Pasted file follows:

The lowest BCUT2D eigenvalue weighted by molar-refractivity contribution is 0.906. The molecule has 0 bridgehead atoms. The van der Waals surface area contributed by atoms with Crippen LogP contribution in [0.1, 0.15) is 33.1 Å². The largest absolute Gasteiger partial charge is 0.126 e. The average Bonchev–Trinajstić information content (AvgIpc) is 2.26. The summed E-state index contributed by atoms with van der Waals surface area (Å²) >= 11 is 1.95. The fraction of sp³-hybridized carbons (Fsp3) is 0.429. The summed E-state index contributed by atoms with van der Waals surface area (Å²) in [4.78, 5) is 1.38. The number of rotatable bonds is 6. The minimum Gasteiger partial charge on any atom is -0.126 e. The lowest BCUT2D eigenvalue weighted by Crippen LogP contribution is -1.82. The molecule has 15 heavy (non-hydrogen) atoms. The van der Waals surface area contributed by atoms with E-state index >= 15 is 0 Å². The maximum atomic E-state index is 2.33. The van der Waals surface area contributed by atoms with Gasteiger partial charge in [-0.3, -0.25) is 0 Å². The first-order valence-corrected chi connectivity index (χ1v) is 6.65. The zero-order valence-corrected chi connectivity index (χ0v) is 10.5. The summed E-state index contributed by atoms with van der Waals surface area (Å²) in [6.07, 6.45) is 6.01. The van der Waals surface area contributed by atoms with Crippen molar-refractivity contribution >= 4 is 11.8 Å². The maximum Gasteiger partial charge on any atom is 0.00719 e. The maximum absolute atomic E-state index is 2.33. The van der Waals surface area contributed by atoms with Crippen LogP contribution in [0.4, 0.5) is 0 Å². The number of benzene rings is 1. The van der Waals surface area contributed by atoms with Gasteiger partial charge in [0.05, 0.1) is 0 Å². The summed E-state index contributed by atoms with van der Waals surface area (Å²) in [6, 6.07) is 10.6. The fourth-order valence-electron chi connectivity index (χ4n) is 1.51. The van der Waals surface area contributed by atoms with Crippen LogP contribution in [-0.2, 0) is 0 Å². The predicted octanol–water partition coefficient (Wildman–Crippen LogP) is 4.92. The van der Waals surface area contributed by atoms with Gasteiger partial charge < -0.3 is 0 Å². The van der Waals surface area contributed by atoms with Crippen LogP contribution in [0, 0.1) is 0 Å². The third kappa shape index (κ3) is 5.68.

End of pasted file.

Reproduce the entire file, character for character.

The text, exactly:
The lowest BCUT2D eigenvalue weighted by molar-refractivity contribution is 0.906. The molecule has 0 bridgehead atoms. The van der Waals surface area contributed by atoms with Crippen LogP contribution in [0.1, 0.15) is 33.1 Å². The largest absolute Gasteiger partial charge is 0.126 e. The average Bonchev–Trinajstić information content (AvgIpc) is 2.26. The summed E-state index contributed by atoms with van der Waals surface area (Å²) >= 11 is 1.95. The fraction of sp³-hybridized carbons (Fsp3) is 0.429. The summed E-state index contributed by atoms with van der Waals surface area (Å²) in [4.78, 5) is 1.38. The number of rotatable bonds is 6. The minimum Gasteiger partial charge on any atom is -0.126 e. The lowest BCUT2D eigenvalue weighted by Crippen LogP contribution is -1.82. The molecule has 15 heavy (non-hydrogen) atoms. The van der Waals surface area contributed by atoms with E-state index >= 15 is 0 Å². The maximum atomic E-state index is 2.33. The van der Waals surface area contributed by atoms with Gasteiger partial charge in [-0.3, -0.25) is 0 Å². The first-order valence-corrected chi connectivity index (χ1v) is 6.65. The zero-order valence-corrected chi connectivity index (χ0v) is 10.5. The summed E-state index contributed by atoms with van der Waals surface area (Å²) in [6.07, 6.45) is 6.01. The van der Waals surface area contributed by atoms with Crippen molar-refractivity contribution >= 4 is 11.8 Å². The maximum Gasteiger partial charge on any atom is 0.00719 e. The maximum absolute atomic E-state index is 2.33. The van der Waals surface area contributed by atoms with Crippen LogP contribution in [0.4, 0.5) is 0 Å². The number of benzene rings is 1. The van der Waals surface area contributed by atoms with Gasteiger partial charge in [0.05, 0.1) is 0 Å². The summed E-state index contributed by atoms with van der Waals surface area (Å²) in [6, 6.07) is 10.6. The fourth-order valence-electron chi connectivity index (χ4n) is 1.51. The van der Waals surface area contributed by atoms with Crippen LogP contribution in [-0.2, 0) is 0 Å². The predicted octanol–water partition coefficient (Wildman–Crippen LogP) is 4.92. The van der Waals surface area contributed by atoms with Gasteiger partial charge < -0.3 is 0 Å². The van der Waals surface area contributed by atoms with Crippen LogP contribution in [0, 0.1) is 0 Å². The third kappa shape index (κ3) is 5.68.